Frisco City Council Place 4 candidate Bill Woodard

Frisco City Council Place 4 candidate Bill Woodard

Bill Woodard

AGE: 41


EDUCATION: Bachelor in finance from UNLV and a master in accounting from University of Texas-Dallas

CAREER: Vice president - senior underwriter/credit department manager at American Business Lending

FAMILY: Wife, Laura; children Shawn, 16, Hayden, 13, Cooper, 11


  • Planning and Zoning Commissioner, 2010 – present, chairman since 2014
  • Charter Review Commission (2009-2010 and 2013-2014);  Chairman 2013-2014
  • Zoning Advisory Committee 2009-2011
  • Citizens Advisory Committee for Hike & Bike Master Plan Update (Current)
  • Chairman 2010 Complete Count Census Committee
  • Panther Creek Association of Homeowners, Past President and Chairman
  • Shawnee Trail Cycling Club Immediate Past President
  • Dallas Off Road Bicycle Association Trail Steward for the Frisco Trail
  • Boy Scouts of America (various positions since 2005)

Why are you running to be a Frisco City Council member?

I’ve been involved with the city of Frisco in various capacities since 2008. I’m running because I believe we are entering a critical transition period within the city as several of our councilmembers will term out this year and next, and we’ll see the election of a new mayor as well. I believe having experience with the city operations, our master planning, and our history are critical to knowing where our residents want the city to go, and how we get there. When my kids leave for college, I want to ensure Frisco is a place they want to return to and raise a family as well.

What from your background has equipped you to be an effective council member? 

As a commercial real estate lender with a background in finance and accounting, as well as my service to the city, my experience is unique in this race. I am the only candidate in my race that has served in any capacity with the city of Frisco. This gives me a much greater understanding of the city's operations, where we are doing things well, and areas that we can improve upon. I have a BS in finance and a masters in accounting making me well equipped to understand and work with our staff on the annual budget.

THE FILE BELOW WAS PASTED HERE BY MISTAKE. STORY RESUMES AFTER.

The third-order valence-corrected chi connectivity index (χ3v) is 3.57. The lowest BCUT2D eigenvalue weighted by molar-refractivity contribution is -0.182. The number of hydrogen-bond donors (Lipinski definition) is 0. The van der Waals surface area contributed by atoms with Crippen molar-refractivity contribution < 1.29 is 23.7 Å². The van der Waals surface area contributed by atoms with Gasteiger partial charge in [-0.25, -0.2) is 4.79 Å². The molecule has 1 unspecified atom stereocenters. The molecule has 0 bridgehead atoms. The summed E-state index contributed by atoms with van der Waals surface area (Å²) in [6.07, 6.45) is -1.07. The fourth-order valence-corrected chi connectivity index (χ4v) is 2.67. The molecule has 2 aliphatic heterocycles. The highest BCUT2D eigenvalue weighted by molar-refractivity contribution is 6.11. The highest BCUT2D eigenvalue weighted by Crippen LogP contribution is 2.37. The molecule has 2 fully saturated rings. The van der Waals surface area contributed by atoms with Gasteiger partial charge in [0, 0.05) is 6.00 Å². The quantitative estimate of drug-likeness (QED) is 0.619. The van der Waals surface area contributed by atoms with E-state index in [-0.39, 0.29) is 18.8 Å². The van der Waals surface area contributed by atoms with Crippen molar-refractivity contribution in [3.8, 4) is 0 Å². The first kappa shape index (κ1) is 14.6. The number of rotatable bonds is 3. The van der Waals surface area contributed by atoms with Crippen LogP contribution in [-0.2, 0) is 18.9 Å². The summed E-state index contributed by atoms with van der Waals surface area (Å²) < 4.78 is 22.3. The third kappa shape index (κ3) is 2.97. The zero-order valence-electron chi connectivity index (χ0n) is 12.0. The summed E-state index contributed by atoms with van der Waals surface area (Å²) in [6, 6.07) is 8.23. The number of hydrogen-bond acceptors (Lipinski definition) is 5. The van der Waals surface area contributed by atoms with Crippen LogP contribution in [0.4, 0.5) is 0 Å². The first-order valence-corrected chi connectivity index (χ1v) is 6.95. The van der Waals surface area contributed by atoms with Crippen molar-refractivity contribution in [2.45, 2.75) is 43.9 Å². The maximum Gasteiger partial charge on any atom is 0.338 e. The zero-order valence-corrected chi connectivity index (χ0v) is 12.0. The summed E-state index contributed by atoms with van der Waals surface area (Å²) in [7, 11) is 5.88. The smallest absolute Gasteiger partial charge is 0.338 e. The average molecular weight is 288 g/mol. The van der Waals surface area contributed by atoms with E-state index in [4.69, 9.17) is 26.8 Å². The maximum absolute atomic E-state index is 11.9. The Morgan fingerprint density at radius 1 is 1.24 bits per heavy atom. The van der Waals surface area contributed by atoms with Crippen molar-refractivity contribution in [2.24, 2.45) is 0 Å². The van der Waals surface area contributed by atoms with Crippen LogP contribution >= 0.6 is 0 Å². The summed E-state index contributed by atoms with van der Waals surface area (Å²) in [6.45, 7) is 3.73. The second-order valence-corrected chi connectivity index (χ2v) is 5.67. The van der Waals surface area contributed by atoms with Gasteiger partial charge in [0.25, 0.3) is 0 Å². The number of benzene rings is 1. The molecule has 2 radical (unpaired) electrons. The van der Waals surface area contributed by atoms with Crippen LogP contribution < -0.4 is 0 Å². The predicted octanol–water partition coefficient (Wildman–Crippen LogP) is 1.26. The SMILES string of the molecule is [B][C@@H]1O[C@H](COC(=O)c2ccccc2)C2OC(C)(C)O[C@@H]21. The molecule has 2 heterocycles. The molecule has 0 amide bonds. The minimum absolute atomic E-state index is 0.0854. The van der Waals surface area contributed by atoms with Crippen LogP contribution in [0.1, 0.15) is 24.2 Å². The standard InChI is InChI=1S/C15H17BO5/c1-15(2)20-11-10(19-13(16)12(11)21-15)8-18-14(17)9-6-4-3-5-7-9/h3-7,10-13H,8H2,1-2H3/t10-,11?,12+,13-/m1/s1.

What are the city’s most pressing issues?

The strain on our resources resulting from the continued level of explosive growth we have. This includes strain on roads, water, as well as our first responders. As a member of the planning and zoning commission for nearly six years I have first-hand knowledge of the strain the rapid growth places on our infrastructure and first responders. Because of my dedication and understanding of these issues I have been humbled to receive the endorsements of the Frisco Police Officers Association and Frisco Firefighters Association.

How should the council address those issues?

We have a very thorough planning process that includes areas where additional roads, water, and sewer lines will likely be necessary. We review these master plans on a regular basis and must continue to do so. More importantly we must continue to be diligent in ensuring we continue to explore technologies that can improve traffic flows and water management, and we must continue to ensure our first responders have the tools they need to provide the services our residents expect.

Though the property tax rate has held steady, property tax bills have risen. How do you view the tax burden in Frisco?

Frisco has one of the lowest tax rates in the area. Additionally, the portion of our tax rate dedicated to maintenance and operations is also one of the lowest in the area, which means we have one of the most efficiently-run cities around. While we have one of the lowest tax rates, market factors have increased the amount we effectively pay. With my background in finance and accounting, I will be able to ensure we are delivering quality services to our residents at a low tax rate.

As the city considers development standards this year, what changes do you want to see?

Open spaces has been a huge focus for me on Planning & Zoning. We need to ensure developers are designing usable open spaces. We also need to look at options to allow longer block lengths, more curvilinear streets and possible incentives that would encourage larger and more varied lot sizes. Our ordinances should provide flexibility to design unique neighborhoods that encourage activity and connections to other areas of our city through our trail system.

What level of legalization should alcohol sales have in Frisco?

Frisco has done very well with our planning over the years, and I’ve personally seen how well our process works. I believe any discussion on changes to our alcohol ordinances should begin with our residents, through our public hearing process, instead of with a single business that is trying to change the rules since they can’t comply with the law.

Follow William Taylor on twitter @friscoupdates

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